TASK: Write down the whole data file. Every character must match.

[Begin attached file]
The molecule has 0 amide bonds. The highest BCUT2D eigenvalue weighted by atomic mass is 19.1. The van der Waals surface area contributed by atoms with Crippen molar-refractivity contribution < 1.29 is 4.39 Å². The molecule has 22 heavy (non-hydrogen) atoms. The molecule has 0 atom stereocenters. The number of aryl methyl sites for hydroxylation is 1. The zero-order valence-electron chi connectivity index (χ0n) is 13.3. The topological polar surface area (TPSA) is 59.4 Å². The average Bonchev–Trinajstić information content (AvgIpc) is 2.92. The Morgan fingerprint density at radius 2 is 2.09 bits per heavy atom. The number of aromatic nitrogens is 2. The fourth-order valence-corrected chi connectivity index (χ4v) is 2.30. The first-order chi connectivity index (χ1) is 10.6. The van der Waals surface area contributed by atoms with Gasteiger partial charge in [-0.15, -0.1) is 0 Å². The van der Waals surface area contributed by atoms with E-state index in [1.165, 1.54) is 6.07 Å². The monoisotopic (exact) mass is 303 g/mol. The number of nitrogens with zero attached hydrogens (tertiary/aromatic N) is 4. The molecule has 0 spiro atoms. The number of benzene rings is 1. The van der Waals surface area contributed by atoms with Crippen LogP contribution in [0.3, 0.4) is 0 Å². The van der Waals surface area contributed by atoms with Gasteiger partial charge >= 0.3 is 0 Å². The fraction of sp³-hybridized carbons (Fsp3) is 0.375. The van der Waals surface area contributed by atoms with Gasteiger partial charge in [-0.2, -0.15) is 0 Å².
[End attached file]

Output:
The molecule has 0 amide bonds. The highest BCUT2D eigenvalue weighted by atomic mass is 19.1. The van der Waals surface area contributed by atoms with Crippen molar-refractivity contribution < 1.29 is 4.39 Å². The molecule has 22 heavy (non-hydrogen) atoms. The molecule has 0 atom stereocenters. The number of aryl methyl sites for hydroxylation is 1. The zero-order valence-electron chi connectivity index (χ0n) is 13.3. The topological polar surface area (TPSA) is 59.4 Å². The average Bonchev–Trinajstić information content (AvgIpc) is 2.92. The Morgan fingerprint density at radius 2 is 2.09 bits per heavy atom. The number of aromatic nitrogens is 2. The fourth-order valence-corrected chi connectivity index (χ4v) is 2.30. The first-order chi connectivity index (χ1) is 10.6. The van der Waals surface area contributed by atoms with Gasteiger partial charge in [-0.15, -0.1) is 0 Å². The van der Waals surface area contributed by atoms with E-state index in [1.165, 1.54) is 6.07 Å². The monoisotopic (exact) mass is 303 g/mol. The number of nitrogens with zero attached hydrogens (tertiary/aromatic N) is 4. The molecule has 0 spiro atoms. The number of benzene rings is 1. The van der Waals surface area contributed by atoms with Crippen LogP contribution in [0.3, 0.4) is 0 Å². The van der Waals surface area contributed by atoms with Gasteiger partial charge >= 0.3 is 0 Å². The fraction of sp³-hybridized carbons (Fsp3) is 0.375. The van der Waals surface area contributed by atoms with Gasteiger partial charge in [-0.2, -0.15) is 0 Å².